The expression “disaster economics” has recently been popularized. We
think it is an appropriate term for the times. A slow moving “economic
disaster” has been working its way across the globe assuming different
phases and symptoms. It has a long way to go until all the misaligned
imbalances in the world are finally settled. The current trends that we are
witnessing are part of an ending on a number of levels. It is most certainly
true that the great halcyon era of the post-World War II period of
prosperity has come to an end. Almost all the trends and developments that
underpinned this era are no longer in force.
Economists are offering a wild array of causes, couching their opinions
in heavily technical language. One that is more cogent than many is by
Daniel Alpert, writing on Roubini.com: The “Four Factors”—summarized as
follows: (1) exogenous oversupply relative to global demand, (2) classic
Fisher-described debt deflation, (3) excess technological productivity
relative to the availability of global labor, and (4) inter-generational
demographic challenges.” Does that make sense? Most will not want to answer,
at best thinking this statement somewhat foggy due to the technical terms
If we were to be limited to four candidates, they would be as follows:
1. A radical change in moral values, which impacts the workings of money
as much as it does any other conduct.
2. A massive slow-down in population growth, particularly so following a
period of rapid acceleration (1900 to 1950 or so).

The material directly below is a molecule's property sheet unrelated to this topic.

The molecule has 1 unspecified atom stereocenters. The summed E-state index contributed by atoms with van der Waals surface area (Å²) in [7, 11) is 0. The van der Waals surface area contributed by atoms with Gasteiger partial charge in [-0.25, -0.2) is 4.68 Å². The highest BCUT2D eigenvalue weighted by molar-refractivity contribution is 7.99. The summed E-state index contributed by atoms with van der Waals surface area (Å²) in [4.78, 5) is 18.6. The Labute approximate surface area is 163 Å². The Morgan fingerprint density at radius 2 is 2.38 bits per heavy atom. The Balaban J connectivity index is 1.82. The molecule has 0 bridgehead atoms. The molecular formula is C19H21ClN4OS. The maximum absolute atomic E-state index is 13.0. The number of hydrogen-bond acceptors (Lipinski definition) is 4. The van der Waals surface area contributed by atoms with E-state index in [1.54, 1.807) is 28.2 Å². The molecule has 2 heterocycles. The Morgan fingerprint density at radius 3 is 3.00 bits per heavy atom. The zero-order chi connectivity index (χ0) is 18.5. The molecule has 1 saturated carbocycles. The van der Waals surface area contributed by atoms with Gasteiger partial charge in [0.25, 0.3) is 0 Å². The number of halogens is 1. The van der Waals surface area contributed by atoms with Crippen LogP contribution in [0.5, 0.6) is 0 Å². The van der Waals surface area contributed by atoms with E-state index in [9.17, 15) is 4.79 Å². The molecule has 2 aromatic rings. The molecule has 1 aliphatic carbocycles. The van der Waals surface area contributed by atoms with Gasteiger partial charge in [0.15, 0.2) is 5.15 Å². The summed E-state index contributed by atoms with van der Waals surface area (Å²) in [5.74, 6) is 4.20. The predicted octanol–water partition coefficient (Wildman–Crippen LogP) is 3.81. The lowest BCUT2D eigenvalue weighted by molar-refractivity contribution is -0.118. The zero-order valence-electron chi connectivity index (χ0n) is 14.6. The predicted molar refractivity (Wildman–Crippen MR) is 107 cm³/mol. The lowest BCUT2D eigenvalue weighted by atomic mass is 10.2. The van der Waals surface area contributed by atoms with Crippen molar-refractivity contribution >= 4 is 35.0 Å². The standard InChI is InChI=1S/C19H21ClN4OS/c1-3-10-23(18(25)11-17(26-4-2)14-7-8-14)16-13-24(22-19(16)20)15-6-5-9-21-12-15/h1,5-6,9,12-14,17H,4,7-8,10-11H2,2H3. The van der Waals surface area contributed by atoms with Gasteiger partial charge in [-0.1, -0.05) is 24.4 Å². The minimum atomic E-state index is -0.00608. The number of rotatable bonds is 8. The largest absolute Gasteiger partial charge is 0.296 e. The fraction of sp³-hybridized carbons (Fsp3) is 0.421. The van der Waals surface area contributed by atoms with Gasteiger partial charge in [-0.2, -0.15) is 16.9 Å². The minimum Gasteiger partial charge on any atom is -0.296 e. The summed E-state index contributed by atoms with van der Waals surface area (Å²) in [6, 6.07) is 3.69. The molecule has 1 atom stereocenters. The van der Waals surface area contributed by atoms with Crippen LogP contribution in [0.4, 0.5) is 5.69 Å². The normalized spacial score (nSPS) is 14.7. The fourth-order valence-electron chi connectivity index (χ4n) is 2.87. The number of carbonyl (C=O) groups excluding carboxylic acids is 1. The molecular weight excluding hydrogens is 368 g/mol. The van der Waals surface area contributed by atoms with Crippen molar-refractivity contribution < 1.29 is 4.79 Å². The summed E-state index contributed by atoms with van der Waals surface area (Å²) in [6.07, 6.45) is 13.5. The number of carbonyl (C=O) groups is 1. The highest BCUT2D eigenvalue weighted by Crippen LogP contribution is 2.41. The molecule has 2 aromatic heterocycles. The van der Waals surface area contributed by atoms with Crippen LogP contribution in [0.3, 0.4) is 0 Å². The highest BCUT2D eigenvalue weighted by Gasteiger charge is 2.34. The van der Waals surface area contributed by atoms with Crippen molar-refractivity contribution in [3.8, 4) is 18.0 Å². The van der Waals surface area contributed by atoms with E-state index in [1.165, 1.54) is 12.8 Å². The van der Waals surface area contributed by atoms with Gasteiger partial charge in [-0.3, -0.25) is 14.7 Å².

3. A continuing centralization of
wealth, with its handmaiden over-indebtedness.
4. Immoral monetary policies,
promoting all types of economic and financial bubbles.
Of course, a detailed list of additional factors could be mentioned,
including the rapid advance of globalization, the late and sudden rise of
the manufacturing and consumption capabilities of populous countries such as
China and India and a host more.
In the meantime, what about Europe? Will Europe ever produce a truly
unified association of countries? Will it include all current European Union
(EU) nations … or a smaller subset … or several subsets … or a powerful
association of the top ten? Countless theories abound.
There have been numerous skeptics and very few commentators have
predicted EU success. In fact, this seems to be the case today more than
ever before─given the painful economic and financial tremors that are
presently pounding Europe.
Foundationally, the current economic problems stem from there being
different cultures and philosophies within the membership of the Euro zone.
One group allowed the size of their governments to swell, remaining
unconcerned about their large trade-deficits and rising debt-levels. These
debts became large and eventually unsupportable. A somewhat opposite
mentality gave rise to competitive manufacturing and high exports and
eventually, therefore, large exposure to the credit of the countries to
which they were shipping their products. However, to allow these trends to
reach irreparable extremes requires an enabler of such “fair-weather”
behavior … namely, the lender. This is where countries such as Germany have
fault though they may be prodigious exporters.
The bottom line is that it has required two-basic character types to
cause this intractable tangle that is now the Euro zone. While European